Growing Garlic? Use the Greens to Flavor Your Favorite Dishes

For tips on how to grow your own garlic, click here.

Cool-season vegetables transplants

Cool-season vegetables transplants

One of the things that I enjoy about living in the Southwest is the ability to garden throughout the year.  Well, that may be a slight exaggeration – I don’t especially like gardening in July or August.  During those months, I simply like to view my garden out the window from the air-conditioned comfort of my home.  But, you’ll often see me outside spending January in the vegetable garden through the winter months.  

Cool-season vegetables transplants

So far, this year’s cool-season garden hasn’t been very impressive.  In fact, it was quite disappointing.  Our drip irrigation system wasn’t watering this particular vegetable bed well because the tiny holes had become clogged from mineral deposits left behind by our notorious hard water.  As a result, a handful of romaine lettuce transplants survived, but none of the seeds that I planted in early October germinated except for the radishes and a couple of carrots.  

To make it worse, when I discovered the problem last fall, I was so busy trying to keep up with my landscape consulting that I didn’t fix the irrigation troubles.  Spring and fall for horticulturists is much like tax season for accountants, and little else gets done.

Well, I felt bad looking out at my sad little vegetable bed, so I cleared my calendar to give it a little TLC earlier this week.  First on the list was to pull out the lettuce plants, which had bolted and were ready to be taken out.  I was able to get a few radishes, much to the delight of my youngest daughter who loves them.

Cool-season vegetables transplants

Before planting, I added a 4-inch layer of compost to help refresh the soil.  There wasn’t any need to mix it in with the existing soil – in fact, it’s better if you don’t do that.

Like many people, I find working out in the garden therapeutic and the stresses of day to day life simply melt away.  What made this day even better was that my husband came out to help me.  At this point, I should mention that he isn’t one of those men who loves to work out in the garden.  Oh, he does a great job at it, but he doesn’t like it – at all. Poor guy, he had no idea that the woman he married 30 years ago would turn out to be a plant lady who lives, eats, and breathes all things related to the garden.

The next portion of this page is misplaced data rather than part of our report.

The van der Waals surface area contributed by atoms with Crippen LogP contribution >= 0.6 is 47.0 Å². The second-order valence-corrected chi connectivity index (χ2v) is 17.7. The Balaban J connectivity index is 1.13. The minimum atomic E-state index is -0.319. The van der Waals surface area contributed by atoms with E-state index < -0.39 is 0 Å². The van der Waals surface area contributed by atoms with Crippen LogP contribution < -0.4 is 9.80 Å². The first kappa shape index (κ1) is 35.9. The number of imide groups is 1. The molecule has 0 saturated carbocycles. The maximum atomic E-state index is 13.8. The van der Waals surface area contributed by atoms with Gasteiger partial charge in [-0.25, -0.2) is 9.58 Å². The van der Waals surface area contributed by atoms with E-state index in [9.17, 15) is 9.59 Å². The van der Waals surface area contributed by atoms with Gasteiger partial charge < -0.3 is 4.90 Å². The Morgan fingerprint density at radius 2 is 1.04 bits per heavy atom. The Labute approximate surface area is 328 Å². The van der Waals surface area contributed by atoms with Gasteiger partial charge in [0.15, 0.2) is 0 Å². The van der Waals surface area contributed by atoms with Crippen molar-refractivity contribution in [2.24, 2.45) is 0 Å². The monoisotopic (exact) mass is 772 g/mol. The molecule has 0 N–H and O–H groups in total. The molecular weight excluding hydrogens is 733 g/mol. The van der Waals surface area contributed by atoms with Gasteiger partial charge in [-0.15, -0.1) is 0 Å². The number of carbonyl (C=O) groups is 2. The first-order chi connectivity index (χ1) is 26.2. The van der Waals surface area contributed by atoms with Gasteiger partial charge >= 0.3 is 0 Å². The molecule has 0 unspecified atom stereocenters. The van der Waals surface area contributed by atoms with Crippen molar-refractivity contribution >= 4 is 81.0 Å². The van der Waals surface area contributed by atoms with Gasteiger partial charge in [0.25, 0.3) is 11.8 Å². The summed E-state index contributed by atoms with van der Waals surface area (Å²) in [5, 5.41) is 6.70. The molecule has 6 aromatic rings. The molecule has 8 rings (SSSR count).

Cool-season vegetables transplants

My darling husband took an entire morning out of his busy schedule to help me in the garden, fixing the drip irrigation system in my garden.  Forget flowers, if spending a morning out in your wife’s vegetable garden fixing irrigation doesn’t shout “I love you,” I don’t know what does.

The drip irrigation system in my vegetable garden is made up of a main poly drip line that runs up the center of the garden.  Micro-tubing, with small holes along the length, are then looped along the length of the main drip line.  We pulled out the old micro-tubing and replaced it.  

Cool-season vegetables transplants

Once the irrigation repair was finished, it was time to add plants.  Luckily, there is still plenty of time to plant cool-season favorites.  To get a head start, I bought romaine lettuce, Swiss chard, and spinach transplants.  The rest I would grow from seed.  Irish Eyes Garden Seeds is one of my favorite seed companies.

Cool-season vegetables transplants

Another seed company who I have used over the years is Burpee.  I remember perusing my dad’s Burpee seed catalog when I was a child and planning on which ones I would order for the little plot of land that he gave me in the back garden.  

I still order seeds from Burpee and was pleasantly surprised to receive a gift from them this Christmas – an advent calendar where each door opened up to a seed packet filled with one of their new 2017 plant introductions.  What an ingenious marketing tool!  Every morning, I felt like a kid again waiting to see what new seeds I would find behind the door.  

Cool-season vegetables transplants

I selected ‘Dragon Tail’ radish, where you eat its purple seed pods and NOT the roots.  It is a version of an Asian heirloom radish and has a more delicate flavor than regular radishes.  I am very excited to see what this one does in my garden.  ‘Rido Red’ radish and ‘Bend and Snap’ snap peas also found a spot in the garden.

Marigolds and nasturtiums are always present alongside cool-season vegetables as they attract beneficial pollinators, discourage harmful insect pests, and just make the garden look pretty.  Imagine my delight when I saw new varieties of my favorite flowers in the advent calendar.  ‘Strawberry Blonde’ marigolds and ‘Orange Troika’ nasturtiums will add welcome beauty to my vegetable bed.  There were other seeds in the calendar that I plan on using including ‘Bend and Snap’ snap peas.  I plan on giving some of my seeds to my mother for her garden.  Burpee has a list of their new 2017 introductions, which you can access here.  I’d love to hear if you grow any of them.